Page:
Merritt understood Miller's decision but also knew he needed to have total focus on the Olympics. After just two weeks with Seagrave, Merritt knew he made the right decision.
"It wasn't like I said, 'I want to go to Loren,' " Merritt said. "But it wasn't until after I did some research on him, met him and went down there that I realized that I wanted to go with this guy."
Merritt liked Seagrave's coaching style. He wasn't aggressive or demanding, but laid out exactly what needed to be done. It was up to the athlete to do the work.
"There's a reason for everything we do," Merritt said. "And I'm steadily asking him questions. And if he doesn't know the answer, you can bet that the next time I see him he will have the answer."
Being in Florida also has its advantages. Merritt gets to train in nice weather year-round. He has top-notch facilities at the IMG Academy in Bradenton. And he has access to a dietitian, trainers, ice baths and even a hyperbaric chamber, which helps with injuries.
But the most important thing that Merritt had in Seagrave is one of the world's most renowned speed coaches.
"It's a pretty phenomenal story when you think about how our circumstances happened," said Seagrave, who is 60 and has been coaching for 40 years. "But I believe everything happens for a reason. That chance meeting was just a prelude to moving forward and us working together."
By the time Merritt moved to Florida, Seagrave knew about his past - the good and bad.
He knew Merritt soundly beat Wariner at the last Olympics. His victory was the largest margin of victory in an Olympic 400 final since 1896.
The win helped Merritt become the new face of the men's 400 meters.
But with the good also came some bad when Merritt went through a humbling and embarrassing ordeal in 2010 when he tested positive for a banned substance found in a male enhancement product.
Merritt faced a two-year ban, but it was reduced to 21 months, and he won an appeal that made him eligible for the London Games. He trained all through the ban and returned to the track last summer when he won a silver medal - losing to Grenada teenager Kirani James by three-hundredths of a second - at the World Championships. He also earned a gold medal in the 1,600 relay. By season's end, Merritt posted five of the world's top 14 times, including a world-best 44.35 seconds.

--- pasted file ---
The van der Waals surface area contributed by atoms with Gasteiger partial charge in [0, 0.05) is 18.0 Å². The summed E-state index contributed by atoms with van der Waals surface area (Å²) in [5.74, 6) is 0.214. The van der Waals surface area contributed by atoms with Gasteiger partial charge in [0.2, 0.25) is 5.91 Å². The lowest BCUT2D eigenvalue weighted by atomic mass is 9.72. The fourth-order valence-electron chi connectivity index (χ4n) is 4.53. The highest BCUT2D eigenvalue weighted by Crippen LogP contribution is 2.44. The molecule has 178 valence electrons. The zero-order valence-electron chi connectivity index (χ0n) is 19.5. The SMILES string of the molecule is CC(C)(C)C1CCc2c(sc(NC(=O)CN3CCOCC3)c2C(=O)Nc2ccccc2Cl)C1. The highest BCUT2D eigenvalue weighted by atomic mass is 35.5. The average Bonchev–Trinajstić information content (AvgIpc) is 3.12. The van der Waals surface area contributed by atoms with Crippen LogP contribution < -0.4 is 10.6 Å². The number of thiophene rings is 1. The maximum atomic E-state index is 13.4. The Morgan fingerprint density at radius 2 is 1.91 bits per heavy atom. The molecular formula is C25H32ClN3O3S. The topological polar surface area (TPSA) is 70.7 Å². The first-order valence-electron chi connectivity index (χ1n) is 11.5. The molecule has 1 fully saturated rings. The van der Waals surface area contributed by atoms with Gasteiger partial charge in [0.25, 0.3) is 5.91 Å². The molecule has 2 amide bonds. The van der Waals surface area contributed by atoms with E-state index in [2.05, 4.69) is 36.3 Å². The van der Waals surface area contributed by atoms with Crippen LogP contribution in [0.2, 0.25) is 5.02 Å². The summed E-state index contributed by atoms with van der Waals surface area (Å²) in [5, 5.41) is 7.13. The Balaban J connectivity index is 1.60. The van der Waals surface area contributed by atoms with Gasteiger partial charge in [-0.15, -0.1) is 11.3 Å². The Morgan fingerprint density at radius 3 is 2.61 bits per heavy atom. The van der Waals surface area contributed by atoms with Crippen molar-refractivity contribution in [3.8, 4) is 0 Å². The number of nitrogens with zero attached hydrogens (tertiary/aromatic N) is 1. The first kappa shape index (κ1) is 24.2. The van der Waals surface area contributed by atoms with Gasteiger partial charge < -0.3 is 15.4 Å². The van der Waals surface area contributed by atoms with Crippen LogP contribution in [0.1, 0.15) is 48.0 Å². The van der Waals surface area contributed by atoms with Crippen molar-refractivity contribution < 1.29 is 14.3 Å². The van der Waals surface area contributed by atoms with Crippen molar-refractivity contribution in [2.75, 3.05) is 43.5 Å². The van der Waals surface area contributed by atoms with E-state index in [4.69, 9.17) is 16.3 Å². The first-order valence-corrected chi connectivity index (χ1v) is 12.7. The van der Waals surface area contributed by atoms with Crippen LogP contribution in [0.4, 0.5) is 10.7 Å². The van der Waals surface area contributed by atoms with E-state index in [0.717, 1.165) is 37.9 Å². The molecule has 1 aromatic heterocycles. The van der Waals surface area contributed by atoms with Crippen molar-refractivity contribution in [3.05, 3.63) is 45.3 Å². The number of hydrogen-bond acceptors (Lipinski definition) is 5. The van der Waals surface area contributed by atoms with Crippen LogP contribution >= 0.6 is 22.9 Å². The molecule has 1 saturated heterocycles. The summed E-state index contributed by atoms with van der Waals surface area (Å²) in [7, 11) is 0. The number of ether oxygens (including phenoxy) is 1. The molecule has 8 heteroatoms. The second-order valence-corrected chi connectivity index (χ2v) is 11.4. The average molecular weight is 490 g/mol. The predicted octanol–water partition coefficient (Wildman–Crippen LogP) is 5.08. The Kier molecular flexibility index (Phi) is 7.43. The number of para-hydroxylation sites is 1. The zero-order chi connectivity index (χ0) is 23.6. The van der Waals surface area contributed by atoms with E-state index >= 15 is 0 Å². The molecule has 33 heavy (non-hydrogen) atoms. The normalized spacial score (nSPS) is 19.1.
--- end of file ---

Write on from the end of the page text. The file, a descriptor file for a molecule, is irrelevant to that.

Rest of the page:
"When you take time off like that - regardless the reason - it's hard to come back," Seagrave said. "But he just persevered and was pretty much exonerated by the panel of arbitration that looked at his situation."
Seagrave said it was a "bone-head decision" by Merritt. He added the two don't discuss the incident.
"It's one of those deals where you should spend more time looking forward than looking back," he said. "Don't dwell on the past whether it's been good or a challenge to overcome."
And Merritt and Seagrave are looking forward to London.
Merritt is brimming with confidence. He's also in top physical condition, though he recorded a DNF on Friday in Monaco in his final tuneup before the Games. He pulled out when he felt discomfort in his left leg. Besides getting Merritt in great shape, Seagrave has also helped him look more like a 400-meter runner and not a football player.
Before, Merritt was much bulkier because of years of curls, bench presses and pullovers. Seagrave changed that routine, which helped Merritt transform his body into a lean, muscular build at 6-foot-3 and 185 pounds. Less bulk also meant less lactic acid builds up in his muscles.
The transformation has Merritt ready to roll.
"If I stay focused on my race and win, then it will put me in a legacy with Michael as far as two gold medals in back-to-back Olympics, and that's amazing," Merritt said. "We're also talking about world record and we're talking about legacy. To be a part of that would be special, and I think potential sponsors other than Nike would definitely come. But I still have to get there and handle my business."
Seagrave said Merritt just has to stay mentally strong.
"He's definitely going to run faster barring any foreseen circumstances," Seagrave said. "If he gets out and executes what he can do and runs through the line, he's going to be tough to beat."